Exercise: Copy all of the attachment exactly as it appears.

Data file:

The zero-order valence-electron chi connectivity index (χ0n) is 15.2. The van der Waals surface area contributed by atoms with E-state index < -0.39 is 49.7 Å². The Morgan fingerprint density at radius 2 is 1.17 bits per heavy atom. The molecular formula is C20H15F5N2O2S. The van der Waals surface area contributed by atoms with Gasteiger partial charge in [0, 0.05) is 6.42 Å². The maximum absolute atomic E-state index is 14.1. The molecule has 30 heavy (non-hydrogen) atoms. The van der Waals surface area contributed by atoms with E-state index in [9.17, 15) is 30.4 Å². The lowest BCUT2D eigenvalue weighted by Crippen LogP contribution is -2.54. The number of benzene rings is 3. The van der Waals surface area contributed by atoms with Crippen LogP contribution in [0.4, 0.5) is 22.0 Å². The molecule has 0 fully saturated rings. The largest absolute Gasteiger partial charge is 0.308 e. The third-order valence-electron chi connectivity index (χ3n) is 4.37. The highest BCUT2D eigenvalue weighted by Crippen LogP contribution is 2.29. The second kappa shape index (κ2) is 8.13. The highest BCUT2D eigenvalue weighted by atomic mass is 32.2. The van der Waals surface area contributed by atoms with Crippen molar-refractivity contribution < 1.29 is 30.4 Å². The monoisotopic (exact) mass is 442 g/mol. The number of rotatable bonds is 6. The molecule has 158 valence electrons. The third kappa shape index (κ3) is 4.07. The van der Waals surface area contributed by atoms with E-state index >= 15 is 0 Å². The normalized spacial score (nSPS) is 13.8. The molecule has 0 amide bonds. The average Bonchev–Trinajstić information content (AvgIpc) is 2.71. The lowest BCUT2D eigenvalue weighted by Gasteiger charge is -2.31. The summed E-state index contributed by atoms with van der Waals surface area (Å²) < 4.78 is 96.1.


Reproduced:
The zero-order valence-electron chi connectivity index (χ0n) is 15.2. The van der Waals surface area contributed by atoms with E-state index < -0.39 is 49.7 Å². The Morgan fingerprint density at radius 2 is 1.17 bits per heavy atom. The molecular formula is C20H15F5N2O2S. The van der Waals surface area contributed by atoms with Gasteiger partial charge in [0, 0.05) is 6.42 Å². The maximum absolute atomic E-state index is 14.1. The molecule has 30 heavy (non-hydrogen) atoms. The van der Waals surface area contributed by atoms with E-state index in [9.17, 15) is 30.4 Å². The lowest BCUT2D eigenvalue weighted by Crippen LogP contribution is -2.54. The number of benzene rings is 3. The van der Waals surface area contributed by atoms with Crippen LogP contribution in [0.4, 0.5) is 22.0 Å². The molecule has 0 fully saturated rings. The largest absolute Gasteiger partial charge is 0.308 e. The third-order valence-electron chi connectivity index (χ3n) is 4.37. The highest BCUT2D eigenvalue weighted by Crippen LogP contribution is 2.29. The second kappa shape index (κ2) is 8.13. The highest BCUT2D eigenvalue weighted by atomic mass is 32.2. The van der Waals surface area contributed by atoms with Crippen molar-refractivity contribution < 1.29 is 30.4 Å². The monoisotopic (exact) mass is 442 g/mol. The number of rotatable bonds is 6. The molecule has 158 valence electrons. The third kappa shape index (κ3) is 4.07. The van der Waals surface area contributed by atoms with E-state index >= 15 is 0 Å². The normalized spacial score (nSPS) is 13.8. The molecule has 0 amide bonds. The average Bonchev–Trinajstić information content (AvgIpc) is 2.71. The lowest BCUT2D eigenvalue weighted by Gasteiger charge is -2.31. The summed E-state index contributed by atoms with van der Waals surface area (Å²) < 4.78 is 96.1.